Yoselyn Ortega, the 50-year-old nanny who stabbed two of her charges to death on the Upper West Side on Thursday evening, has awoken from a medically induced coma at New York-Presbyterian Hospital, where she is recovering from her own, self-inflicted injuries. However, DNAinfo reports that she is in a "catatonic state" and is "not speaking or responding to anyone or anything," though doctors say she should be physically able to do so. So, while police have yet to question her about what caused her to kill two-year-old Leo and six-year-old Lulu Krim, Ortega's family and neighbors have come forward to say that she seemed stressed and unstable in recent weeks, possibly because of financial problems.
Earlier this year, Ortega and her teenage son moved from the Hamilton Heights apartment they'd been sharing with her sister to a place of their own in the Bronx. However, the owner of the apartment — an acquaintance who'd relocated to the Dominican Republic — returned to the United States a few months ago and kicked Ortega out, forcing her back to her sister's home on Riverside Drive. (The sister, 53-year-old Celia Ortega, who referred Yoselyn to the kids' mother, Marina Krim, a few years ago, told the New York Post, "She snapped. We don’t understand what happened to her mind.")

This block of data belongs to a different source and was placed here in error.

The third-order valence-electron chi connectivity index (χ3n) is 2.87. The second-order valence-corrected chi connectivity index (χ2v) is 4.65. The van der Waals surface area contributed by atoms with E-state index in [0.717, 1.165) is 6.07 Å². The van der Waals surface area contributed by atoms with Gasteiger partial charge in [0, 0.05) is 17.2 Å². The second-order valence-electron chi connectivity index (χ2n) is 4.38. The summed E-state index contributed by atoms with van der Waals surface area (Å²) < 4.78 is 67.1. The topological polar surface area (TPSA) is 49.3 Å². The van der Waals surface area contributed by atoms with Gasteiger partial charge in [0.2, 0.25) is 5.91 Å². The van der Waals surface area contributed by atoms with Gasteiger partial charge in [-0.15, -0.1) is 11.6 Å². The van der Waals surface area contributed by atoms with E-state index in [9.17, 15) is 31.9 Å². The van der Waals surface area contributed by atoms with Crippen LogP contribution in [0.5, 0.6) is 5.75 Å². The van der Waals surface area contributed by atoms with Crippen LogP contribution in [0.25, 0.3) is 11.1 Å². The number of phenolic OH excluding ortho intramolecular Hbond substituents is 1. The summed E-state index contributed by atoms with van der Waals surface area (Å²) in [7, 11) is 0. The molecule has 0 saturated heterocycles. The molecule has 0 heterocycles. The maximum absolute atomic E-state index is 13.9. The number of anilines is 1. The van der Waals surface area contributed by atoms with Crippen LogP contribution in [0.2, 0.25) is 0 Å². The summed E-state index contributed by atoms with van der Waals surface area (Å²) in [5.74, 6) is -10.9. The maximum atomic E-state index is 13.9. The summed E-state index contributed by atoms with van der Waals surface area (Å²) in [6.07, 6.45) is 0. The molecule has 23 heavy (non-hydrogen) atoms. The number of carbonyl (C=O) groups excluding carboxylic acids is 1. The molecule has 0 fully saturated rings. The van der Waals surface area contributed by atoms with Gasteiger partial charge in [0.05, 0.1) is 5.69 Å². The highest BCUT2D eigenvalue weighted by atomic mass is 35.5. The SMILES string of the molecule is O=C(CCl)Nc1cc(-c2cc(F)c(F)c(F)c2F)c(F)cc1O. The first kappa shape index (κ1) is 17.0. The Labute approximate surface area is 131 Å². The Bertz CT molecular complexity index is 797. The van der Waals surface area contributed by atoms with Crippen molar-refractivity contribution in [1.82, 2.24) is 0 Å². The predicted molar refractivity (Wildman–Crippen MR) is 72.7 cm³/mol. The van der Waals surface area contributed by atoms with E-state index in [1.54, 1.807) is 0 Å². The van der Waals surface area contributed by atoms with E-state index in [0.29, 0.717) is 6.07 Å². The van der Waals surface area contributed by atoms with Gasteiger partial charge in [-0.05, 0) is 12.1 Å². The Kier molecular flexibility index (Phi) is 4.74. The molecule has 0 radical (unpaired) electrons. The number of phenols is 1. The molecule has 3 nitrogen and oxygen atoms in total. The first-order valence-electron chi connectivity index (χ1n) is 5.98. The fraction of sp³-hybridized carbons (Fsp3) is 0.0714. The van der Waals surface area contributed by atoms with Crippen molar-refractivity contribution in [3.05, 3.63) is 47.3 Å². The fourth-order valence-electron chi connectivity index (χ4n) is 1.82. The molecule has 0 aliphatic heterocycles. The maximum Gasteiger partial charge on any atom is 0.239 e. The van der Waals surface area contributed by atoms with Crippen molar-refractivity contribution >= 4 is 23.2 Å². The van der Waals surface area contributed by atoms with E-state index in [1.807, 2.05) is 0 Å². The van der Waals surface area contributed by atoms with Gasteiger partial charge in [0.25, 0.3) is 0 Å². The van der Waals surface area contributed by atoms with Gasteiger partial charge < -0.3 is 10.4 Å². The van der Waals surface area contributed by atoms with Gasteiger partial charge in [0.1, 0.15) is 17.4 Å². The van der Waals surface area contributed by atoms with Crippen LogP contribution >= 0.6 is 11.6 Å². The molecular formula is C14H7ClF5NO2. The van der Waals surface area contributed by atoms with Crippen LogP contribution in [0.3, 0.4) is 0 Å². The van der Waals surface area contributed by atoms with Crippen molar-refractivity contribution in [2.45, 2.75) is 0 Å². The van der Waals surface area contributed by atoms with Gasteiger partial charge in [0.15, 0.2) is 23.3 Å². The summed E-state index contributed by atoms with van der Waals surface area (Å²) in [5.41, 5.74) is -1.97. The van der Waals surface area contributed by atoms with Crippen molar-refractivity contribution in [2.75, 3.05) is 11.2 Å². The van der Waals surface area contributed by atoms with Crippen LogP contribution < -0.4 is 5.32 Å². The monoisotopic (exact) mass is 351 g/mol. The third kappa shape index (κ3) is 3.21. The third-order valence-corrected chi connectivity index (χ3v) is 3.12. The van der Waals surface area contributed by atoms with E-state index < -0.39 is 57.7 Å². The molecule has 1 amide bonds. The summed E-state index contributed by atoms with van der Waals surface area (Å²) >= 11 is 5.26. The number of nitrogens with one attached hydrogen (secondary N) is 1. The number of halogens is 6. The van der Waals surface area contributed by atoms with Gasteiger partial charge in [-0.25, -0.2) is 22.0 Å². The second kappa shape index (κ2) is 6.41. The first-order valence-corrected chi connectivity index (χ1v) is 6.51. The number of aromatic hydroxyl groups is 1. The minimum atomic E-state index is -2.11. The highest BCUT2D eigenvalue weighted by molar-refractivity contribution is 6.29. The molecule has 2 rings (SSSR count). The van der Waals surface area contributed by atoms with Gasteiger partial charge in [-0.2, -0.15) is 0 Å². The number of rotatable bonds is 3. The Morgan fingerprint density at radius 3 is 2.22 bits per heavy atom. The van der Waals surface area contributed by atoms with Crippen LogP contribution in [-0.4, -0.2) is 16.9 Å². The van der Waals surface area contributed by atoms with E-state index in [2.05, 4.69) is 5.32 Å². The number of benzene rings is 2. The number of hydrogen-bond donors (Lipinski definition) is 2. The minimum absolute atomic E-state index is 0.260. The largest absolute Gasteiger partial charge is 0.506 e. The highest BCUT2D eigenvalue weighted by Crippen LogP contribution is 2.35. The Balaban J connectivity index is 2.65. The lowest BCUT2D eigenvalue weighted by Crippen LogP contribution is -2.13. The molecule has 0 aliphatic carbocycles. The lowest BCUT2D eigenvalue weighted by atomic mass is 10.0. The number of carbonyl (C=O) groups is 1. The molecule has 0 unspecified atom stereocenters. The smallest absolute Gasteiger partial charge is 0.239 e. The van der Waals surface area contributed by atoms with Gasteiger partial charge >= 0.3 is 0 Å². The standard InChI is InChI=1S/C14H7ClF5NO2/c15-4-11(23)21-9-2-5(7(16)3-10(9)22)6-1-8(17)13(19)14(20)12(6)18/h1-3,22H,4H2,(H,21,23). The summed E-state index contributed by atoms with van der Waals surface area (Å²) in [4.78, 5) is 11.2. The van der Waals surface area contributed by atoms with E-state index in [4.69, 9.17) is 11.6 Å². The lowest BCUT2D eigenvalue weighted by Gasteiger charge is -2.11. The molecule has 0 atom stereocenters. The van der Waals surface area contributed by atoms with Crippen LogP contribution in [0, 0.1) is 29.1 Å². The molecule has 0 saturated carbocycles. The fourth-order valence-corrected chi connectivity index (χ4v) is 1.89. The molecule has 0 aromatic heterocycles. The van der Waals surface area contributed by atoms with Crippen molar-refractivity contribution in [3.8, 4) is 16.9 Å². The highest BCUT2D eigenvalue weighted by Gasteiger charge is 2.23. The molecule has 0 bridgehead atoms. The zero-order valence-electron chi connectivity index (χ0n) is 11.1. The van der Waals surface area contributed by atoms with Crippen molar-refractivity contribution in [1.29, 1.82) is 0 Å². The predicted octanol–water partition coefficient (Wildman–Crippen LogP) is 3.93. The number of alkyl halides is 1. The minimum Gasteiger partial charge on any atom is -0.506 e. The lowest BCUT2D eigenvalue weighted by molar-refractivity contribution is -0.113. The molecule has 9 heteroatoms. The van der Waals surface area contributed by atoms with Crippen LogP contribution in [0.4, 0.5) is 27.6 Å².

Neighbors reported that she had begun selling jewelry and makeup in the building to make ends meet, and that a woman who had joined her in that venture had recently cheated her out of some desperately needed funds. "She spent a lot of money on the Bronx apartment," explained her superintendent, Fernando Mercado. Another building resident, Ruben Rivas, said Ortega seemed "kind of devastated" by the situation. Another neighbor, Ruben Diaz, said, "She lost a lot of weight. She looked very unhealthy. It looked like she was going through some problems. She had aged a lot — like seven years in a few months."
Ortega had apparently seen a psychiatrist because, as she told one friend, "she felt like she was losing her mind." However, her relationship with the Krim family and her behavior at work appeared to be mostly normal. As a police spokesman put it, there was "no fighting with the mom, the family, the kids." The victims' grandmother, Karen Krim, told the New York Daily News, "My daughter-in-law, if she thought there was anything wrong, she would have never left the two with her. This had to be something simmering inside this woman. Obviously, she went insane." A neighbor of the Krims, Charlotte Friedman, who took the elevator with Ortega and the children immediately before the attack, said that she'd often found the nanny "cold," though she did smile as the six-year-old, Lulu, described her dance lesson to Friedman before the three got off on the second floor.